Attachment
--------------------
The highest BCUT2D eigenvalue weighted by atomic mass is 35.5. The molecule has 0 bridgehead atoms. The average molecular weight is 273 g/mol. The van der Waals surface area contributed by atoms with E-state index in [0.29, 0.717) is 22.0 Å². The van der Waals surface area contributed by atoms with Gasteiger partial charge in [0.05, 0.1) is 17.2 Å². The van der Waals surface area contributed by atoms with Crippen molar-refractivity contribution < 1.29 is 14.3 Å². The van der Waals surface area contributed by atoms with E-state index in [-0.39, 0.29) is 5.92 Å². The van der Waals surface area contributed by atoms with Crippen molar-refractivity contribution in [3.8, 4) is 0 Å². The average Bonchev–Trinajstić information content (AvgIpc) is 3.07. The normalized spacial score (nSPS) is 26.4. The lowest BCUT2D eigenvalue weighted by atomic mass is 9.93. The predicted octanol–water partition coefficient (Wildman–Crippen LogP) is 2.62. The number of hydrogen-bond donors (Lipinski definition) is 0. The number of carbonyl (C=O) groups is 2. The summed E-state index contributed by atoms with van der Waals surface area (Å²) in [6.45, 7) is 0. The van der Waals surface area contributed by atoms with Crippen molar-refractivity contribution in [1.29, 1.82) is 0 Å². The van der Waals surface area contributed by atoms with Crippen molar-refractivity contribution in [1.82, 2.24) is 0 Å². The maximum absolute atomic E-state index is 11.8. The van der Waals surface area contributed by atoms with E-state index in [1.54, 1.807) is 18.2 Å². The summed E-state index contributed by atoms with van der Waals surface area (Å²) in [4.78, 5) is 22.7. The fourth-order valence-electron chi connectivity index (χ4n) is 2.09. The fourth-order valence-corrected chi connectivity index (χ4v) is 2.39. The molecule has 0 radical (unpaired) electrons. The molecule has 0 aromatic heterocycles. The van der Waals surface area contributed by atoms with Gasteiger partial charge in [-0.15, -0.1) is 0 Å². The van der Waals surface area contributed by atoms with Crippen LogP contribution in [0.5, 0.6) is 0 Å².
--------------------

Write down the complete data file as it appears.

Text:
The highest BCUT2D eigenvalue weighted by atomic mass is 35.5. The molecule has 0 bridgehead atoms. The average molecular weight is 273 g/mol. The van der Waals surface area contributed by atoms with E-state index in [0.29, 0.717) is 22.0 Å². The van der Waals surface area contributed by atoms with Gasteiger partial charge in [0.05, 0.1) is 17.2 Å². The van der Waals surface area contributed by atoms with Crippen molar-refractivity contribution < 1.29 is 14.3 Å². The van der Waals surface area contributed by atoms with E-state index in [-0.39, 0.29) is 5.92 Å². The van der Waals surface area contributed by atoms with Crippen molar-refractivity contribution in [3.8, 4) is 0 Å². The average Bonchev–Trinajstić information content (AvgIpc) is 3.07. The normalized spacial score (nSPS) is 26.4. The lowest BCUT2D eigenvalue weighted by atomic mass is 9.93. The predicted octanol–water partition coefficient (Wildman–Crippen LogP) is 2.62. The number of hydrogen-bond donors (Lipinski definition) is 0. The number of carbonyl (C=O) groups is 2. The summed E-state index contributed by atoms with van der Waals surface area (Å²) in [6.45, 7) is 0. The van der Waals surface area contributed by atoms with Crippen molar-refractivity contribution in [1.29, 1.82) is 0 Å². The van der Waals surface area contributed by atoms with Crippen molar-refractivity contribution in [1.82, 2.24) is 0 Å². The maximum absolute atomic E-state index is 11.8. The van der Waals surface area contributed by atoms with E-state index in [1.54, 1.807) is 18.2 Å². The summed E-state index contributed by atoms with van der Waals surface area (Å²) in [4.78, 5) is 22.7. The fourth-order valence-electron chi connectivity index (χ4n) is 2.09. The fourth-order valence-corrected chi connectivity index (χ4v) is 2.39. The molecule has 0 radical (unpaired) electrons. The molecule has 0 aromatic heterocycles. The van der Waals surface area contributed by atoms with Gasteiger partial charge in [-0.15, -0.1) is 0 Å². The van der Waals surface area contributed by atoms with Crippen LogP contribution in [0.5, 0.6) is 0 Å².